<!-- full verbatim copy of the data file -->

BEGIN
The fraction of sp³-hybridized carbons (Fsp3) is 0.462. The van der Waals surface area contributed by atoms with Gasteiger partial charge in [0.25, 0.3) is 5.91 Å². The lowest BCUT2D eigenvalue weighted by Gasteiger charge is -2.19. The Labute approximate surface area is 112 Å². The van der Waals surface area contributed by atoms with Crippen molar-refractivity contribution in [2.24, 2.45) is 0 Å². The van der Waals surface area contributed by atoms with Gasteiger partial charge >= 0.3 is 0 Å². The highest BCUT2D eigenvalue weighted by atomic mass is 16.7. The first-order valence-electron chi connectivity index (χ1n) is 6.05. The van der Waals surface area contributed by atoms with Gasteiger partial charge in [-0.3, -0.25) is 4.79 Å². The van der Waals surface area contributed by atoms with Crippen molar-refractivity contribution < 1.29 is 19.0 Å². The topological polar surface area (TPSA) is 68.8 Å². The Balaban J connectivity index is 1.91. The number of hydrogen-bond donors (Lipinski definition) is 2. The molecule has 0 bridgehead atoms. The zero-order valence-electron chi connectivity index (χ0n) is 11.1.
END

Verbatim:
The fraction of sp³-hybridized carbons (Fsp3) is 0.462. The van der Waals surface area contributed by atoms with Gasteiger partial charge in [0.25, 0.3) is 5.91 Å². The lowest BCUT2D eigenvalue weighted by Gasteiger charge is -2.19. The Labute approximate surface area is 112 Å². The van der Waals surface area contributed by atoms with Crippen molar-refractivity contribution in [2.24, 2.45) is 0 Å². The van der Waals surface area contributed by atoms with Gasteiger partial charge >= 0.3 is 0 Å². The highest BCUT2D eigenvalue weighted by atomic mass is 16.7. The first-order valence-electron chi connectivity index (χ1n) is 6.05. The van der Waals surface area contributed by atoms with Gasteiger partial charge in [-0.3, -0.25) is 4.79 Å². The van der Waals surface area contributed by atoms with Crippen molar-refractivity contribution < 1.29 is 19.0 Å². The topological polar surface area (TPSA) is 68.8 Å². The Balaban J connectivity index is 1.91. The number of hydrogen-bond donors (Lipinski definition) is 2. The molecule has 0 bridgehead atoms. The zero-order valence-electron chi connectivity index (χ0n) is 11.1.